I was recently told and shown a picture of an amazing little sea creature, the humble Sea Pig. I had never heard or seen a sea pig before so I thought I would do a little research for you all 🙂
The Sea Pig is known as Scotoplanes and is is a genus of deep-sea holothurian echinoderm of the family Elpidiidae, order Elasipodida. Scotoplanes live on deep ocean bottoms, specifically on the abyssal plain in the Atlantic, Pacific and Indian Ocean, typically at depths of over 1000 meters. Some related species can be found in the Antarctic. Scotoplanes (and all deep-sea holothurians) are deposit feeders, and obtain food by extracting organic particles from deep-sea mud. Scotoplanes globosa has been observed to demonstrate strong preferences for rich, organic food that has freshly fallen from the ocean’s surface, and uses olfaction to locate preferred food sources such as whale corpses.
Scotoplanes, like many sea cucumbers, often occur in huge densities, sometimes numbering in the hundreds when observed. Early collections have recorded 300 to 600 individual specimens per trawl. Sea pigs are also known to host different parasitic invertebrates, including gastropods (snails) and small tanaid crustaceans.
Members of the Elpidiidae have particularly enlarged tube feet that have taken on a leg-like appearance, and are the only instance of legged locomotion amongst the holothurians, using water cavities within the skin (rather than within the leg itself) to inflate and deflate the appendages. These legs, in conjunction with their large, plump appearance (about 6 inches/15 cm long) have suggested the common name “sea pig”. There are other genera of Elpidiidae with a similar appearance that have also been referred to as “sea pigs”.
Sea Pig Taxonomy and Scientific Specification
> Scotoplanes clarki
> Scotoplanes globosa
> Scotoplanes hanseni
> Scotoplanes kurilensis
> Scotoplanes theeli
Scotoplanes are known to form large groups. There have been reports of groups comprised of more than 1.000 individuals while early trawling records indicate an average of 300-600 caught specimens per trawl. It is believed that sea pigs are not actually social animals. They simply gather where food resources are abundant.
Sea pigs are deposit feeders that obtain their food by extracting organic particles from deep-sea mud. They have a high preference for rich and organic sources that have recently fallen from the ocean’s surface (e.g. a dead whale). They mainly use their sense of smell to detect their food. This is why they are commonly found facing towards the prevailing currents.
They use the ring of tentacles that surrounds the mouth to feed and absorb nutrients.
Sea Pig Facts
1. “Sea Pig” is a pretty accurate description. Sea pigs earned their moniker from their puffy legs and plump, oval-shaped pinkish bodies.
2. They fit in the palm of your hand. Sea pigs tend to be about 4-6 inches long.
3. Sea pigs live in the deepest part of the ocean. Sea pigs are found in the deepest abyssal depths of the world’s oceans, as far as 3.7 miles under the ocean surface.
4. Scientists have known about sea pigs for more than 100 years. They were first described by Swedish zoologist Hjalmar Théel in 1882. Théel described about 65 new species discovered by the British research ship HMS Challenger during her round-the-world expedition of 1872-1876.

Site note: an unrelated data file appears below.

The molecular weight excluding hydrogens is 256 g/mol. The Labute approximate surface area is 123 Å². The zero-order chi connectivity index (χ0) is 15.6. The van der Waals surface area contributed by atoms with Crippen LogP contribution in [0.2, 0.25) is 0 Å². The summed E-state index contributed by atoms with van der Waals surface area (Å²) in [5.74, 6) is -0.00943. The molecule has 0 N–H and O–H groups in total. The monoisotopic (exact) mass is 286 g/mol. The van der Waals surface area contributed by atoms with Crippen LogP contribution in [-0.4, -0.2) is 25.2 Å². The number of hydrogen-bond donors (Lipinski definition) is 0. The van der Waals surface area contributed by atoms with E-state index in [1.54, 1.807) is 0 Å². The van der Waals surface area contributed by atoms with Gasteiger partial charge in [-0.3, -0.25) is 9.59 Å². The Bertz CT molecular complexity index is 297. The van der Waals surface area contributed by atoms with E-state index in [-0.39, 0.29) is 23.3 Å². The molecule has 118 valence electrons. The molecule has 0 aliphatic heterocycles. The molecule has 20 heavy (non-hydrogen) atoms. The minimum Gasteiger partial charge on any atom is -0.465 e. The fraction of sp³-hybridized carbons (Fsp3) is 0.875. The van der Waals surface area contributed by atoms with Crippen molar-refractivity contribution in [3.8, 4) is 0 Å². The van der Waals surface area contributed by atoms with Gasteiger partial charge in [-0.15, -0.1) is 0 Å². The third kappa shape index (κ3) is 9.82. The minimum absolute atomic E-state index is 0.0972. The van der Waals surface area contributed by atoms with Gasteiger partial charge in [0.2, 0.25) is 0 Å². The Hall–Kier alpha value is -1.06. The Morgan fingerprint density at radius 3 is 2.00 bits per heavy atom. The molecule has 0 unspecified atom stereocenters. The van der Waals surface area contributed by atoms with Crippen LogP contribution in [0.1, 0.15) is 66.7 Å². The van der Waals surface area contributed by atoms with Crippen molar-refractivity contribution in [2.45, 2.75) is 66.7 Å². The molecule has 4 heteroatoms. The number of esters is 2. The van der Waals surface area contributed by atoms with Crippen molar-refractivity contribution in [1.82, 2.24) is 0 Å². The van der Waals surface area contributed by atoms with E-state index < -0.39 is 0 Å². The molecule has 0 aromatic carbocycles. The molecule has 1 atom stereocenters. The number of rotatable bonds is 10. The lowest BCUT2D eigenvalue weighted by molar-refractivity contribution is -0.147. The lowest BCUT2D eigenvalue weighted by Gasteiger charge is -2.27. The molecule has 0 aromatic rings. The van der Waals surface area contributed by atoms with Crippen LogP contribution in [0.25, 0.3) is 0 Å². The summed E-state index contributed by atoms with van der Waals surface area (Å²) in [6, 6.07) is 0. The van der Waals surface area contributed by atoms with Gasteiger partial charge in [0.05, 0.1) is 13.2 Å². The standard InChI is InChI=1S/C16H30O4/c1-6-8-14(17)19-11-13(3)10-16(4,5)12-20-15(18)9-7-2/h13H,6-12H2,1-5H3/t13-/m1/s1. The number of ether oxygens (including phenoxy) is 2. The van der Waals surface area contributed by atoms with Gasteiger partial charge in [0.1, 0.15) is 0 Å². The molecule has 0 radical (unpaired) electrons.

5. They get around by walking on the seafloor. Sea pigs have five to seven pairs of enlarged tube feet. These “walking legs” are hydraulically operated appendages that can be inflated and deflated to move around.
6. Those aren’t antennae — they’re also feet. Although they look like antennae, the structures on the top of the sea pig’s head are actually feet. These upper papillae are modified tube feet, like the animal’s “walking legs.” They may help propel the sea pig along the ocean, or they may have a sensory function, helping it detect the chemical trail of a tasty meal.
7. Sea pigs scour mud for delicious scum. Sea pigs are deposit or detrital feeders, eating bits of decaying plant and animal material found in deep sea mud. Their mouths are surrounded by a ring of feeding tentacles that they use to sift through the mud and grab onto food. Sea pigs are especially fond of food that has recently fallen from the ocean’s surface, like a whale corpse.
8. They can sometimes be found in large gatherings. Sea pigs often occur in aggregations of many hundreds of individuals. It’s not because they enjoy each other’s company. It’s believed sea pigs tend to gather where food resources are abundant. Thus, many hundreds of sea pigs will be attracted to a dead whale carcass on the seafloor and gather at the spot to feast.
9. In these large gatherings, sea pigs will often all face in the same direction. It might look eerie — hundreds of sea pigs coating the seafloor, all orienting in the same direction. But there’s a good reason for it. Sea pigs usually face into the prevailing current, presumably so they can detect decaying goo and find the best feeding sites, according to the Echinoblog.
10. Sea pigs host several weird parasites. Sea pig parasites include small snails and crustaceans that bore holes in their host’s bodies and feed on them internally. Check out Echinoblog for photos.
Sea Pig Videos
True Facts about Sea Pigs
Sea Pig – Cthulu Larva
March of the Sea Pigs
Sea Pig Pictures
– Credit and Resource –
Hansen, B. (1972). “Photographic evidence of a unique type of walking in deep-sea holothurians”. Deep Sea Research and Oceanographic Abstracts 19 (6): 461–462. doi:10.1016/0011-7471(72)90056-3.
Miller, R. J.; Smith, C. R.; Demaster, D. J.; Fornes, W. L. (2000). “Feeding selectivity and rapid particle processing by deep-sea megafaunal deposit feeders: A 234Th tracer approach”. Journal of Marine Research 58 (4): 653. doi:10.1357/002224000321511061.
“Scotoplanes globosa (Sea Pig).” Encyclopedia of Life. Accessed June 9, 2014 at http://eol.org/pages/599675/overview.